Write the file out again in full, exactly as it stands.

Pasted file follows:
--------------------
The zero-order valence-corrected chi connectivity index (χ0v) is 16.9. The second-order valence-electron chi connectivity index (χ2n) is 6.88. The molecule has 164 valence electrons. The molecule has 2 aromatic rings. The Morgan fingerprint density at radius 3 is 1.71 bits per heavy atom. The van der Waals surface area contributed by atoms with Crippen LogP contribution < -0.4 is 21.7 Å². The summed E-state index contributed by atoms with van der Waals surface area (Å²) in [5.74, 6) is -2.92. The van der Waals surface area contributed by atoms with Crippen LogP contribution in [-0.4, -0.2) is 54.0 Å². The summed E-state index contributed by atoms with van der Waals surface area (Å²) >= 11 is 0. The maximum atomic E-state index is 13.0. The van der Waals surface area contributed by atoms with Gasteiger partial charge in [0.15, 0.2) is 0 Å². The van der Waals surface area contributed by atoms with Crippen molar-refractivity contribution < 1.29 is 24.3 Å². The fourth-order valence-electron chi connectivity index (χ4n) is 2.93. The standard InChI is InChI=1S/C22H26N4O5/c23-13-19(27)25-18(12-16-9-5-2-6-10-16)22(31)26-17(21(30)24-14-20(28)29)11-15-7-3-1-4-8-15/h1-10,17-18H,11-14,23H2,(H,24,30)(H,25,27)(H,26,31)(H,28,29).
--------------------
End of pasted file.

The zero-order valence-corrected chi connectivity index (χ0v) is 16.9. The second-order valence-electron chi connectivity index (χ2n) is 6.88. The molecule has 164 valence electrons. The molecule has 2 aromatic rings. The Morgan fingerprint density at radius 3 is 1.71 bits per heavy atom. The van der Waals surface area contributed by atoms with Crippen LogP contribution < -0.4 is 21.7 Å². The summed E-state index contributed by atoms with van der Waals surface area (Å²) in [5.74, 6) is -2.92. The van der Waals surface area contributed by atoms with Crippen LogP contribution in [-0.4, -0.2) is 54.0 Å². The summed E-state index contributed by atoms with van der Waals surface area (Å²) >= 11 is 0. The maximum atomic E-state index is 13.0. The van der Waals surface area contributed by atoms with Gasteiger partial charge in [0.15, 0.2) is 0 Å². The van der Waals surface area contributed by atoms with Crippen molar-refractivity contribution < 1.29 is 24.3 Å². The fourth-order valence-electron chi connectivity index (χ4n) is 2.93. The standard InChI is InChI=1S/C22H26N4O5/c23-13-19(27)25-18(12-16-9-5-2-6-10-16)22(31)26-17(21(30)24-14-20(28)29)11-15-7-3-1-4-8-15/h1-10,17-18H,11-14,23H2,(H,24,30)(H,25,27)(H,26,31)(H,28,29).